Open: 9am - 9pm Monday through Saturday 11am - 6pm Sunday Lee Russell Proprietor

S ammy T’ s DOWNTOWN FREDERICKSBURG’S

Serving Great Food Since 1981

Home of the “Camper Special” & the Best Burger in Town 801 Caroline Street

Try Our Self-Serve Yogurt open 11:30 am Daily Still Owned by the Emory Family

Old Town’s Greatest Tour 35 Monuments, Markers, & Attractions AND the Fredericksburg Battlefields Weddings Reunions Shuttles Parties Group Outings

grandmother’s sugar bowl! Vanessa Moncure cooks and bakes regardless of natural disasters around her.

(540) 371-2008

Fredericksburgtrolley.com

540-898-0737

front porch fredericksburg

September 2013

13


Hal Bell: rocket scientist launches into winemaking

WELCOME TO OUR GREAT OUTDOORS It’s Beautiful ~ Night and Day!

By scott richards

Although making wine is not simple, it does not take a rocket scientist. However, when a NASA engineer tries his hand at it, you can be sure it will be interesting. Fredericksburg’s own Hal Bell, Deputy Chief Engineer for NASA has thrown his hat into the ring of winemakers in the area and is producing an excellent product. Hal commented that it all started as a middle school student where, as a fan of outdoorsman Ewell Gibbons, he used Gibbons’ wine recipe using wild grapes. His father allowed him to make the wine; he was not allowed to taste it. Thus ended his experimenting with wine until several years ago when he talked to several people he worked with about making wine using wine kits. Unbeknownst to him, Hal’s colleagues took to it right away and he found himself behind the curve due to a slow start. Since then he has made up for lost time and in the last three years has used approximately 23 kits. In the basement of his house in Stafford is a room that was constructed quite by circumstance that, while still under construction, serves as his wine room. Against one wall are racks filled with numbered bottles of several varietals of wines that Hal has made. True to his background in science and engineering, Hall did extensive research into what varietals would be the most advantageous to start. Going online, Hall chose a chardonnay kit and added oak chips during the fermentation process. His copious notes concerning the entire process are kept on a computer, including all kit information (properties such as taste and appearance), as well as chemical

14

September 2013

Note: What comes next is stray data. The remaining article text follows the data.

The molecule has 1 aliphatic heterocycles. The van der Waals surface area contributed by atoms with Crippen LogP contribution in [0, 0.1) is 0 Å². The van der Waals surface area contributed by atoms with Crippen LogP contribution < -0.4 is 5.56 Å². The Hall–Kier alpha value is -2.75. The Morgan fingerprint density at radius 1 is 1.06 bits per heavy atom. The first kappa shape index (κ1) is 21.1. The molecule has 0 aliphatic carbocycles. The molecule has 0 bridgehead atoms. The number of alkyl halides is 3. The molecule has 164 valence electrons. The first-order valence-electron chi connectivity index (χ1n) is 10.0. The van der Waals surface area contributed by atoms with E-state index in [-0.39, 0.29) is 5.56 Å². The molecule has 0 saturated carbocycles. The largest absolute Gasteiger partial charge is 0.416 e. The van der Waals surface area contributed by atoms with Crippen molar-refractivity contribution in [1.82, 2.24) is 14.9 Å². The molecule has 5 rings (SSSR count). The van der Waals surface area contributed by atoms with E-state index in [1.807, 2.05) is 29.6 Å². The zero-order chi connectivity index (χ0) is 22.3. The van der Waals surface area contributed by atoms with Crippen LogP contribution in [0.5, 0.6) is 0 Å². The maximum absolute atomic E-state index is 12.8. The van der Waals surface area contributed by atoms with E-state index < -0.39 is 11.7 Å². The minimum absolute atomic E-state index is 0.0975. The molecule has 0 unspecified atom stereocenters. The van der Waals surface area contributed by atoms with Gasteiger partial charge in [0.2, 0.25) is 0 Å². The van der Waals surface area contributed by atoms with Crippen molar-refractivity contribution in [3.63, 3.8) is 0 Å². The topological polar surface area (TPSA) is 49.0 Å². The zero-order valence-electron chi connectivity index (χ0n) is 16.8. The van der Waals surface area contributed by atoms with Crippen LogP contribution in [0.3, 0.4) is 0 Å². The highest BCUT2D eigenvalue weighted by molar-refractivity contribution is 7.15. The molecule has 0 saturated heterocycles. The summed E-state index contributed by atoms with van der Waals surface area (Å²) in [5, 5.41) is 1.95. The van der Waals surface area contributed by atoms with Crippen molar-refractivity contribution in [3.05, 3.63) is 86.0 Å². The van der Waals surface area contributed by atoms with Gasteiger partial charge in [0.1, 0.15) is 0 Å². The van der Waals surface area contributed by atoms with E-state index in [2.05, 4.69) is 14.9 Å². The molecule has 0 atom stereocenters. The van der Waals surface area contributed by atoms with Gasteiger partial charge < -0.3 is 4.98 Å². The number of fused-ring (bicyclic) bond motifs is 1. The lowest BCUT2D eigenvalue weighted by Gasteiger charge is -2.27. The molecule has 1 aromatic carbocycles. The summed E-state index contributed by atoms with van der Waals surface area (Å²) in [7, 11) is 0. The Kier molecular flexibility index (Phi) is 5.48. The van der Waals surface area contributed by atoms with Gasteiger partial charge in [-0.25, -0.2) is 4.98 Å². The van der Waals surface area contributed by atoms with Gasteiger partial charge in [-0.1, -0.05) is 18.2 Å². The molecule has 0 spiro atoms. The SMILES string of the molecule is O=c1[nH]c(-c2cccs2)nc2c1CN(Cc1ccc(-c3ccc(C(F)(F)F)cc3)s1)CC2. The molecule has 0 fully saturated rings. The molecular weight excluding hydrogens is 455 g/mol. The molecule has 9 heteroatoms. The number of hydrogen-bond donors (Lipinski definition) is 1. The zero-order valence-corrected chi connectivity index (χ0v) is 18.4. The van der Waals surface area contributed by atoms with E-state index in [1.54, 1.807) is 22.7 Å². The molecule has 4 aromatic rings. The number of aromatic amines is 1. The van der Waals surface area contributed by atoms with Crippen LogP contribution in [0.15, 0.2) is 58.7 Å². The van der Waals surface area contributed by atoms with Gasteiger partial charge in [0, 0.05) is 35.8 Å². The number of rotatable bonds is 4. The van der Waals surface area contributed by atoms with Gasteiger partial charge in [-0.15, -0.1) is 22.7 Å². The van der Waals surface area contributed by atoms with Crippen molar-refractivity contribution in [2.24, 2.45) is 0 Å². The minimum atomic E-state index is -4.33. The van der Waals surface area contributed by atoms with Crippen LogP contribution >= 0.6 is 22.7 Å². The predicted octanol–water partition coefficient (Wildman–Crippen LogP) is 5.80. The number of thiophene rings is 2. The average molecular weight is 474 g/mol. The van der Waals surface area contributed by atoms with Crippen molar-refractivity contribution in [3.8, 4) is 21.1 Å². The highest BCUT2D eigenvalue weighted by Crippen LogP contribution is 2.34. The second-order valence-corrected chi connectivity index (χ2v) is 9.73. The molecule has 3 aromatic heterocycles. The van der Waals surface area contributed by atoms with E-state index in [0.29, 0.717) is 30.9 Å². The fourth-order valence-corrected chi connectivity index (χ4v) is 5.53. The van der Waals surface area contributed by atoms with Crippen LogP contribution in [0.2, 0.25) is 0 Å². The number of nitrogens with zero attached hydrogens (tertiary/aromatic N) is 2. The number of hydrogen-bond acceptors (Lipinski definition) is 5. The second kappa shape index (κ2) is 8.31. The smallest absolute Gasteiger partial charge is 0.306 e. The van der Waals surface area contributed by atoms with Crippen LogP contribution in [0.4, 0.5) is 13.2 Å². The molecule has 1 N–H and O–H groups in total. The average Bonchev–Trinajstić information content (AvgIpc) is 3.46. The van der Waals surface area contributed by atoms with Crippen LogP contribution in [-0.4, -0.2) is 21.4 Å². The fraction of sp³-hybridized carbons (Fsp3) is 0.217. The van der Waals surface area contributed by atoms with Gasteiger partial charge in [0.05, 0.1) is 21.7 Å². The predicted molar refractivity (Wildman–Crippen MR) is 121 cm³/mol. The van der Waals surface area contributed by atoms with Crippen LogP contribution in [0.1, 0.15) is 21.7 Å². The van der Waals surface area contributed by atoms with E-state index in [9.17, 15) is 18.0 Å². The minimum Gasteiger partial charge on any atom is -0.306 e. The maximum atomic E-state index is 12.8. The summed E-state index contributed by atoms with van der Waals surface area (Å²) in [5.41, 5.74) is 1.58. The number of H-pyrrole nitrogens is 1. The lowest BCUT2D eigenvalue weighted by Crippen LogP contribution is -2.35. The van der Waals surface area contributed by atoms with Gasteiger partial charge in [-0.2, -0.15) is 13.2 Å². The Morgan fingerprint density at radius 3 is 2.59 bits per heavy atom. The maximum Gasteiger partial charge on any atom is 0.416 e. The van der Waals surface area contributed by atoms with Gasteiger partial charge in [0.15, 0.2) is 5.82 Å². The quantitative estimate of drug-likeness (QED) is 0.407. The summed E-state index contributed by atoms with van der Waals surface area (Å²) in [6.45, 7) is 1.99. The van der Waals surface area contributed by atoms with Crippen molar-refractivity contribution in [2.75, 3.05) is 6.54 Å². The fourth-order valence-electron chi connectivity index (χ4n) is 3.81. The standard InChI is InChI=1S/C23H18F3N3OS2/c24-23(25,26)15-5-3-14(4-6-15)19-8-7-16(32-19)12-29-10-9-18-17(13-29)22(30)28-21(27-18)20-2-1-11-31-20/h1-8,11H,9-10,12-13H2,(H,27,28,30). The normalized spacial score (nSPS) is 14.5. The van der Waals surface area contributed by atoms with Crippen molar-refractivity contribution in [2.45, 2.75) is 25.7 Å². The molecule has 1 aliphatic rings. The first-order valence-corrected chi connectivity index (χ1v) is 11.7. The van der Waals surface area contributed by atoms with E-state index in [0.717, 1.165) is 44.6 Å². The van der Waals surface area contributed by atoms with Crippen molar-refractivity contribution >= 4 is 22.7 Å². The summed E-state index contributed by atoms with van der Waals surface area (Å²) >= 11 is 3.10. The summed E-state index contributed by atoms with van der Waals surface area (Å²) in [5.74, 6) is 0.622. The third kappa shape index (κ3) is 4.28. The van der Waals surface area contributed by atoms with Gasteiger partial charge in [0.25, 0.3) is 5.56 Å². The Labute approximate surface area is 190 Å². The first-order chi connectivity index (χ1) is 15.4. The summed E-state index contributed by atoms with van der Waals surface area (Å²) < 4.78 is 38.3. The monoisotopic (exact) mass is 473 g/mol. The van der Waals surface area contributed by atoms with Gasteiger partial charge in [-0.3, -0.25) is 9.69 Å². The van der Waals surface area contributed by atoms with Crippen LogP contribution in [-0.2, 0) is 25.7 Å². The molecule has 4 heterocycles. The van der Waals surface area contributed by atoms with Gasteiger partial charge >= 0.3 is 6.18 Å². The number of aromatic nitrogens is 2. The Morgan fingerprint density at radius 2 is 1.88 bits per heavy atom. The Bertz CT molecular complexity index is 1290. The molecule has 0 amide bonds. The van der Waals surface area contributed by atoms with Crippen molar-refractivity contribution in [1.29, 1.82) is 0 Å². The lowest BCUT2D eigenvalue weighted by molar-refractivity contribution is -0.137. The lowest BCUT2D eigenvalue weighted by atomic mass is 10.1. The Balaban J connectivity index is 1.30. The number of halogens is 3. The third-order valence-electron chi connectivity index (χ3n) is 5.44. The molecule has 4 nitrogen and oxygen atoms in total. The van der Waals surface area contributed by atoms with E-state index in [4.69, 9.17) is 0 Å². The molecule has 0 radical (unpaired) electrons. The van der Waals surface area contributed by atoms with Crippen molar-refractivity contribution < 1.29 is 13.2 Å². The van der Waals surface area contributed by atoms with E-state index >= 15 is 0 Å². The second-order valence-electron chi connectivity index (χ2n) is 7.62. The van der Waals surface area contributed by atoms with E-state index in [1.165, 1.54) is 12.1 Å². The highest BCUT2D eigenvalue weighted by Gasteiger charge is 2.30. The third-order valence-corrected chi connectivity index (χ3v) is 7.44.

The Soup & Taco, Etc.

On the House faq’s

813 Caroline St. Fredericksburg, VA

properties, which include acidity, PH and specific gravity. One would think that would be plenty, but Hal includes other factors such as cost to track efficiency and notes on changes in the wine over time concerning the peak and decline of the taste of the wine. Although he started out on line, his desire to support the local economy has Hal purchasing his supplies from Andy Lynn of Roxbury Farm and Garden Center, where he stated, “If Andy Lynn doesn’t have it, he can order it for you.” After several years, he has progressed past the normal wine kits stages and gone on to more complex kits that present a challenge even for the most experienced wine maker. He pointed out a French oak keg he now uses instead of chips, which according to Hal, must be monitored a little more closely as the wine ages to make sure there is not too much of the oak taste in the wine. One draw back was the keg cannot sit idle, so that when one wine is finished aging in the barrel, there must be another batch ready to put in as soon as the former is removed. “It’s a question of scheduling,” remarked Hal, “That is why I use kits, so that I can have a continual flow in and out of the French oak keg.” In addition to using kits, Hal this spring planted some grapes to play with while making wine. Building the trellis, he used bamboo grown on his property to support the young vines. Hal Bell is not one to hold things he has learned to himself. As a member of the newly formed “Rob’s Army,” he has plans to participate in the auction coming up September 22 to raise money for medical expenses incurred in the past months. Hal’s contribution will be a winemaking class using a Viognier Home Winemaking Kit and a Dry Riesling Winemaking Kit. Andy Lynn of Roxbury is donating kits as well as wine bottles for this benefit. Each team of two people will receive four classes over a 30-day period which will total 12 hours of class involving hands-on wine making with Hal’s expertise in a very comfortable home and basement wine cellar environment. Each team will end up with 30 bottles of wine as well as the experience of wine tasting and wine and food pairing. Scott Richards owns Loch Haven Vineyards. He is a member of VA Vineyards Association, blogs at fromthevine.wordpress.com, and is a wine columnist for Front Porch and sports writer for The Caroline Progress. Photo by Stephanie Bell.

Front porch fredericksburg

by matt thomas

Serving Traditional Mexican, Tex-Mex Food and Something More!! Tuesday to Saturday 11am-9pm Sunday 11am-6pm

Phone: 540-899-0969 E-mail: soupntaco@yahoo.com

Home of great Food & great Art! 720 Littlepage Sunkenwelltavern.com

EAT WELL DRINK WELL LIVE WELL

The General Store

Restaurant

Since 1978

Italian/American Food Monday-Saturday 11 am-10 pm

371-4075 2018 College Ave. Fredericksburg

The Natural Path Holistic Health Center

~Nature’s Sunshine Products ~ Biological Terrain Assessment ~VoiceBio Analysis ~Aura Photography ~Body Cleanse Foot Detox We Carry Home Brewing Supplies ! Barbara Bergquist, CTN Board Certified Traditional Naturopath